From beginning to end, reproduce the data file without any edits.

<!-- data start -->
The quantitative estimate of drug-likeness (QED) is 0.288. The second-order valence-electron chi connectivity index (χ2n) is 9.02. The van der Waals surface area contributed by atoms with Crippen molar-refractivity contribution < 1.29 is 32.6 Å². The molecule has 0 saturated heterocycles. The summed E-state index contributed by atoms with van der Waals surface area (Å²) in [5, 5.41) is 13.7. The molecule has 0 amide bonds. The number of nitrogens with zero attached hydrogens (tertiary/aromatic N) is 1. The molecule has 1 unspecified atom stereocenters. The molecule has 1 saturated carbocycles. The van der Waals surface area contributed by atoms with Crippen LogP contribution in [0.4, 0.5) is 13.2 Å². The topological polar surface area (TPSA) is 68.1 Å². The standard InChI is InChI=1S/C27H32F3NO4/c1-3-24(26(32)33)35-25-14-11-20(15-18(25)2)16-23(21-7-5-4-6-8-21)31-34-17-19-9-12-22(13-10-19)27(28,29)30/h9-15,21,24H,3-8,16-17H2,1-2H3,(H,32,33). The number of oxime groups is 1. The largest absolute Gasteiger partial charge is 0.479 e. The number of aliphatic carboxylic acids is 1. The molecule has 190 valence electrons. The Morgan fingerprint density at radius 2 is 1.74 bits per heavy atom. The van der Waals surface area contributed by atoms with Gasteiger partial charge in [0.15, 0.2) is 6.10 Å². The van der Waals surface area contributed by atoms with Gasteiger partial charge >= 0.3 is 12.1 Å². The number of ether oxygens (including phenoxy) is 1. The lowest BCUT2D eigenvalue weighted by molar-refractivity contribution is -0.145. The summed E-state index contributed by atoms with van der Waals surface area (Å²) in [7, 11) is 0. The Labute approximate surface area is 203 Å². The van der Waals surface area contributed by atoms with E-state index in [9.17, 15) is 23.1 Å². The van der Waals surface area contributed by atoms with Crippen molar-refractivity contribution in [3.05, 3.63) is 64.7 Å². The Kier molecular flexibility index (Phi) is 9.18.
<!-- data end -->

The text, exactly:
The quantitative estimate of drug-likeness (QED) is 0.288. The second-order valence-electron chi connectivity index (χ2n) is 9.02. The van der Waals surface area contributed by atoms with Crippen molar-refractivity contribution < 1.29 is 32.6 Å². The molecule has 0 saturated heterocycles. The summed E-state index contributed by atoms with van der Waals surface area (Å²) in [5, 5.41) is 13.7. The molecule has 0 amide bonds. The number of nitrogens with zero attached hydrogens (tertiary/aromatic N) is 1. The molecule has 1 unspecified atom stereocenters. The molecule has 1 saturated carbocycles. The van der Waals surface area contributed by atoms with Crippen LogP contribution in [0.4, 0.5) is 13.2 Å². The topological polar surface area (TPSA) is 68.1 Å². The standard InChI is InChI=1S/C27H32F3NO4/c1-3-24(26(32)33)35-25-14-11-20(15-18(25)2)16-23(21-7-5-4-6-8-21)31-34-17-19-9-12-22(13-10-19)27(28,29)30/h9-15,21,24H,3-8,16-17H2,1-2H3,(H,32,33). The number of oxime groups is 1. The largest absolute Gasteiger partial charge is 0.479 e. The number of aliphatic carboxylic acids is 1. The molecule has 190 valence electrons. The Morgan fingerprint density at radius 2 is 1.74 bits per heavy atom. The van der Waals surface area contributed by atoms with Gasteiger partial charge in [0.15, 0.2) is 6.10 Å². The van der Waals surface area contributed by atoms with Gasteiger partial charge >= 0.3 is 12.1 Å². The number of ether oxygens (including phenoxy) is 1. The lowest BCUT2D eigenvalue weighted by molar-refractivity contribution is -0.145. The summed E-state index contributed by atoms with van der Waals surface area (Å²) in [7, 11) is 0. The Labute approximate surface area is 203 Å². The van der Waals surface area contributed by atoms with E-state index in [9.17, 15) is 23.1 Å². The van der Waals surface area contributed by atoms with Crippen molar-refractivity contribution in [3.05, 3.63) is 64.7 Å². The Kier molecular flexibility index (Phi) is 9.18.